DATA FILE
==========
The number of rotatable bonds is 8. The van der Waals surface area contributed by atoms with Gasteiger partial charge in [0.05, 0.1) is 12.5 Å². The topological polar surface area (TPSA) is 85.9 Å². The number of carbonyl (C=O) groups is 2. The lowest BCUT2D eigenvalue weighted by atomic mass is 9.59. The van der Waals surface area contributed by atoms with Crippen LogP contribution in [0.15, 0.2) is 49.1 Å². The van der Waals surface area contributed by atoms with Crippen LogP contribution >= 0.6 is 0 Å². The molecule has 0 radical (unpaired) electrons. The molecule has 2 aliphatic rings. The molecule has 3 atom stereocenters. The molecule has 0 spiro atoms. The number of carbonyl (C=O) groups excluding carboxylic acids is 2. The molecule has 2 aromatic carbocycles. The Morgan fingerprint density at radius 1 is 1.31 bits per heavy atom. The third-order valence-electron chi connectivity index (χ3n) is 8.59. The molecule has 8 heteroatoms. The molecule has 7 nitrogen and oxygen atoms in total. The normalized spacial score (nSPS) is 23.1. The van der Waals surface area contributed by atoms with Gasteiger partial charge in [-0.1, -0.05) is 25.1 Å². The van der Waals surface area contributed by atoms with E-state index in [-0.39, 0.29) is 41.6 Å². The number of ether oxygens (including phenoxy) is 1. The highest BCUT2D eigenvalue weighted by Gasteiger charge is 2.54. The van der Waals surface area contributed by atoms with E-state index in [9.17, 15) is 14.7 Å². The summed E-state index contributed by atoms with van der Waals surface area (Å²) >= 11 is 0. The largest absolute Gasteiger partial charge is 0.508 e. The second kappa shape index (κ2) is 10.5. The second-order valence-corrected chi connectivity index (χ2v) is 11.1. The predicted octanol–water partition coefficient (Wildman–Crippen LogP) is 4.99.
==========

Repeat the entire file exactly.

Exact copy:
The number of rotatable bonds is 8. The van der Waals surface area contributed by atoms with Gasteiger partial charge in [0.05, 0.1) is 12.5 Å². The topological polar surface area (TPSA) is 85.9 Å². The number of carbonyl (C=O) groups is 2. The lowest BCUT2D eigenvalue weighted by atomic mass is 9.59. The van der Waals surface area contributed by atoms with Crippen LogP contribution in [0.15, 0.2) is 49.1 Å². The van der Waals surface area contributed by atoms with Crippen LogP contribution >= 0.6 is 0 Å². The molecule has 0 radical (unpaired) electrons. The molecule has 2 aliphatic rings. The molecule has 3 atom stereocenters. The molecule has 0 spiro atoms. The number of carbonyl (C=O) groups excluding carboxylic acids is 2. The molecule has 2 aromatic carbocycles. The Morgan fingerprint density at radius 1 is 1.31 bits per heavy atom. The third-order valence-electron chi connectivity index (χ3n) is 8.59. The molecule has 8 heteroatoms. The molecule has 7 nitrogen and oxygen atoms in total. The normalized spacial score (nSPS) is 23.1. The van der Waals surface area contributed by atoms with Gasteiger partial charge in [-0.1, -0.05) is 25.1 Å². The van der Waals surface area contributed by atoms with E-state index in [-0.39, 0.29) is 41.6 Å². The number of ether oxygens (including phenoxy) is 1. The highest BCUT2D eigenvalue weighted by Gasteiger charge is 2.54. The van der Waals surface area contributed by atoms with E-state index in [9.17, 15) is 14.7 Å². The summed E-state index contributed by atoms with van der Waals surface area (Å²) >= 11 is 0. The largest absolute Gasteiger partial charge is 0.508 e. The second kappa shape index (κ2) is 10.5. The second-order valence-corrected chi connectivity index (χ2v) is 11.1. The predicted octanol–water partition coefficient (Wildman–Crippen LogP) is 4.99.